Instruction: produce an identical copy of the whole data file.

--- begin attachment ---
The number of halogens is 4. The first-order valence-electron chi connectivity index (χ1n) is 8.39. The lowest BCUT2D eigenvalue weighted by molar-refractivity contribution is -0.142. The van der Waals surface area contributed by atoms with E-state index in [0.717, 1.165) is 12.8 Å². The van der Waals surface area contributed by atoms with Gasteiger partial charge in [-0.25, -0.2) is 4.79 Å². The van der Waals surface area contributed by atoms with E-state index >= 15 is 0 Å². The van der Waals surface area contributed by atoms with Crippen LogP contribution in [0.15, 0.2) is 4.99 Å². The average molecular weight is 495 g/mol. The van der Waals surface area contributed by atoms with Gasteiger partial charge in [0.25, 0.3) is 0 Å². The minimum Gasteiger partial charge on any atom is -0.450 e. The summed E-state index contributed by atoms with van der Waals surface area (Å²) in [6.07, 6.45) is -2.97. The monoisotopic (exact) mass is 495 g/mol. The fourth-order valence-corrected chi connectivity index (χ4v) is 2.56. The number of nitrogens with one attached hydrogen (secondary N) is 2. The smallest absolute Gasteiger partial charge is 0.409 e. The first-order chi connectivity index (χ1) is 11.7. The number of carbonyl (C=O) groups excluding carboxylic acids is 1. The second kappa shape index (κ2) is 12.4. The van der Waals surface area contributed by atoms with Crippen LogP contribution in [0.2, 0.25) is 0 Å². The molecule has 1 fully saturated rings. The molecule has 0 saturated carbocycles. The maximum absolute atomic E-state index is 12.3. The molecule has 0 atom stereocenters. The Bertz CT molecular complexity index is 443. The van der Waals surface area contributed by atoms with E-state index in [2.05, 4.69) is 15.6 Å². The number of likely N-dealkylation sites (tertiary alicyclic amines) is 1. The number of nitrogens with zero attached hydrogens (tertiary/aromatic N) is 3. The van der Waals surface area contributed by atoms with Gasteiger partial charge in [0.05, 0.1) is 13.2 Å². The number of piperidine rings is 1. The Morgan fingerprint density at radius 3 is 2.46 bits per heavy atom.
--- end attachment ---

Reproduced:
The number of halogens is 4. The first-order valence-electron chi connectivity index (χ1n) is 8.39. The lowest BCUT2D eigenvalue weighted by molar-refractivity contribution is -0.142. The van der Waals surface area contributed by atoms with E-state index in [0.717, 1.165) is 12.8 Å². The van der Waals surface area contributed by atoms with Gasteiger partial charge in [-0.25, -0.2) is 4.79 Å². The van der Waals surface area contributed by atoms with E-state index >= 15 is 0 Å². The van der Waals surface area contributed by atoms with Crippen LogP contribution in [0.15, 0.2) is 4.99 Å². The average molecular weight is 495 g/mol. The van der Waals surface area contributed by atoms with Gasteiger partial charge in [0.25, 0.3) is 0 Å². The minimum Gasteiger partial charge on any atom is -0.450 e. The summed E-state index contributed by atoms with van der Waals surface area (Å²) in [6.07, 6.45) is -2.97. The monoisotopic (exact) mass is 495 g/mol. The fourth-order valence-corrected chi connectivity index (χ4v) is 2.56. The number of nitrogens with one attached hydrogen (secondary N) is 2. The smallest absolute Gasteiger partial charge is 0.409 e. The first-order chi connectivity index (χ1) is 11.7. The number of carbonyl (C=O) groups excluding carboxylic acids is 1. The second kappa shape index (κ2) is 12.4. The van der Waals surface area contributed by atoms with Crippen LogP contribution in [0.2, 0.25) is 0 Å². The molecule has 1 fully saturated rings. The molecule has 0 saturated carbocycles. The maximum absolute atomic E-state index is 12.3. The molecule has 0 atom stereocenters. The Bertz CT molecular complexity index is 443. The van der Waals surface area contributed by atoms with E-state index in [2.05, 4.69) is 15.6 Å². The number of likely N-dealkylation sites (tertiary alicyclic amines) is 1. The number of nitrogens with zero attached hydrogens (tertiary/aromatic N) is 3. The van der Waals surface area contributed by atoms with Gasteiger partial charge in [0.05, 0.1) is 13.2 Å². The number of piperidine rings is 1. The Morgan fingerprint density at radius 3 is 2.46 bits per heavy atom.